Monthly Mind July 2017: An Open Letter to Presidents Trump and Putin
"Restarting bilateral military-to-military dialogue between the United States and Russia, essential throughout the Cold War, should be an immediate and urgent priority. The focus of these initiatives should be on reducing risks of a catastrophic mistake or accident by restoring communication and increasing transparency and trust."
Dear President Putin and President Trump,
The chasm between Russia and the West appears to be wider now than at any point since the Cold War. In the absence of new initiatives, the knot of distrust is being tightened, choking off the ability of governments to discuss, let alone advance, steps essential for improving the security of all people living in the Euro-Atlantic region.
Your first meeting in Hamburg will be a unique opportunity to underscore that, despite significant differences, the United States, Russia, and Europe can and must work together on areas of existential common interest - chief among them reducing nuclear and other military risks, and preventing catastrophic terrorist attacks.
The starting point could be a new Presidential Joint Declaration by the United States and the Russian Federation declaring that a nuclear war cannot be won and must never be fought. This would make clear again that leaders recognize their responsibility to work together to prevent nuclear catastrophe, and would be positively received by global leaders and publics.
A second step could be to increase military-to-military communication through a new NATO-Russia Military Crisis Management Group. Restarting bilateral military-to-military dialogue between the United States and Russia, essential throughout the Cold War, should be an immediate and urgent priority. The focus of these initiatives should be on reducing risks of a catastrophic mistake or accident by restoring communication and increasing transparency and trust.
A third step could be to collaborate to prevent ISIS and other terrorist groups from acquiring nuclear and radiological materials through a joint initiative to prevent WMD terrorism. There is an urgent need to cooperate on securing vulnerable radioactive materials that could be used to produce a “dirty bomb.” Such materials are widely available in more than 150 countries and are often found in facilities, such as hospitals and universities, that are poorly secured.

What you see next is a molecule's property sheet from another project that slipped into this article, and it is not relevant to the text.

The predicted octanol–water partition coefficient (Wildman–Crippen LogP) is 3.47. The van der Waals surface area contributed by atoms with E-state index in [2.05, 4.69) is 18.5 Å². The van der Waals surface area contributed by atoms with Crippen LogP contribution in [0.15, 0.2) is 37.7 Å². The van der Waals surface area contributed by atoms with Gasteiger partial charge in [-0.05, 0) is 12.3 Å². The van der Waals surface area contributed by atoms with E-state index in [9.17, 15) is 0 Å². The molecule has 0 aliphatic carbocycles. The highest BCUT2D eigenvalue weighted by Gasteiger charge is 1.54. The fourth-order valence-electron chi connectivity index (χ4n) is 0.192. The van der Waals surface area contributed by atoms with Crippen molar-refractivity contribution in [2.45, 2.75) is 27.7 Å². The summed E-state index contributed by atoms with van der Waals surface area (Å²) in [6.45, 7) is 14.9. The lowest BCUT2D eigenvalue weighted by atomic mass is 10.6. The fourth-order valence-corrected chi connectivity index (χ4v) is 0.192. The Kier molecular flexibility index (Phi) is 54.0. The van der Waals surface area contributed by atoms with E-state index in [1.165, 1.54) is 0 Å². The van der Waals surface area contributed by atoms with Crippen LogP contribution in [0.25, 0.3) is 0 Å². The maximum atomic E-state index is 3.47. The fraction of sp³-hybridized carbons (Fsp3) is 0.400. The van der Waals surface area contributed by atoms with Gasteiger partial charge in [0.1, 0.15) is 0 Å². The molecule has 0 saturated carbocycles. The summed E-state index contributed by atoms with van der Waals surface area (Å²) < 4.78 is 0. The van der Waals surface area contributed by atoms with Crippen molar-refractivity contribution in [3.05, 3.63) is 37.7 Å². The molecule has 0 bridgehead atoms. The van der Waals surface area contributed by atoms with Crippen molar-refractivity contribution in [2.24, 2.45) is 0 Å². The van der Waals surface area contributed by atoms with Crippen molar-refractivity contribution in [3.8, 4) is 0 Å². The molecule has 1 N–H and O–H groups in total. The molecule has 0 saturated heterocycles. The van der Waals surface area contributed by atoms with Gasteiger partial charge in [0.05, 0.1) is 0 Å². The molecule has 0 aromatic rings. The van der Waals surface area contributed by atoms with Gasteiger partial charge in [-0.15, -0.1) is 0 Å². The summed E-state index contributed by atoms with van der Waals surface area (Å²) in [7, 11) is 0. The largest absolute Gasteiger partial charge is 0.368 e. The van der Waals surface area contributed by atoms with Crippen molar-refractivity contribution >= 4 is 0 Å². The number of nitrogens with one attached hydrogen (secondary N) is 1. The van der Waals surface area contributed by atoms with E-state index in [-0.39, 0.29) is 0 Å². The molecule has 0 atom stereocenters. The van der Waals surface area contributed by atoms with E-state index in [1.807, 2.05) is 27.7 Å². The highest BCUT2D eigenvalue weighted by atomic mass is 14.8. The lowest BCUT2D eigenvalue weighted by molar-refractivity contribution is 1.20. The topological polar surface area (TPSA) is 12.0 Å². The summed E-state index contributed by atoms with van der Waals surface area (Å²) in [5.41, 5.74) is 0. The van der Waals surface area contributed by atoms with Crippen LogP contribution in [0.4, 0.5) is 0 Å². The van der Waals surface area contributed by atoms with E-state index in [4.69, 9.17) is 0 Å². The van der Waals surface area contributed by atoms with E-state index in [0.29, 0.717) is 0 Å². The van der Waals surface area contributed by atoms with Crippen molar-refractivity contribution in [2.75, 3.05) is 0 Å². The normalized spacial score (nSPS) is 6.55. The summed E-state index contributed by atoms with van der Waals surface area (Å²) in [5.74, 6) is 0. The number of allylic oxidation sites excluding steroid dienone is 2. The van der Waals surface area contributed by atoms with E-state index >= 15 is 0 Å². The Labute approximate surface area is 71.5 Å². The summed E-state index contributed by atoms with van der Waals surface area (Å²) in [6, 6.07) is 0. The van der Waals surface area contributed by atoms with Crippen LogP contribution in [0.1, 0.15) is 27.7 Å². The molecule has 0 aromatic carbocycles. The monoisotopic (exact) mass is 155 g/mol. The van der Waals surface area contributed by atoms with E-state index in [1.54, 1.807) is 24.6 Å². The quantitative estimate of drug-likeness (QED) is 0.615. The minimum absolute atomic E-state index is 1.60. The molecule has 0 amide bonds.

Fourth, discussions are imperative for reaching at least informal understandings on cyber dangers related to interference in strategic warning systems and nuclear command and control. This should be urgently addressed to prevent war by mistake. That there are no clear “rules of the road” in the strategic nuclear cyber world is alarming.
Russia, the United States, and Europe are confronting a range of significant issues today. But none should distract from urgently pursuing practical steps now that can stop the downward spiral in relations and reduce real dangers. The steps we have identified here are a good place to begin. We respectfully urge you to start now in Hamburg.
Des Browne, a former British defense secretary, is Chair of the European Leadership Network
Wolfgang Ischinger, former German Ambassador to the United States, is Chairman of the Munich Security Conference and Professor for Security Policy and Diplomatic Practice at the Hertie School of Governance in Berlin
Igor S. Ivanov, former Russian Foreign Minister and Secretary of the Security Council of the Russian Federation from 2004 to 2007, is President of the Russian International Affairs Council
Sam Nunn, a former US senator and chairman of the Senate Armed Services Committee, is Co-Chairman of the Nuclear Threat Initiative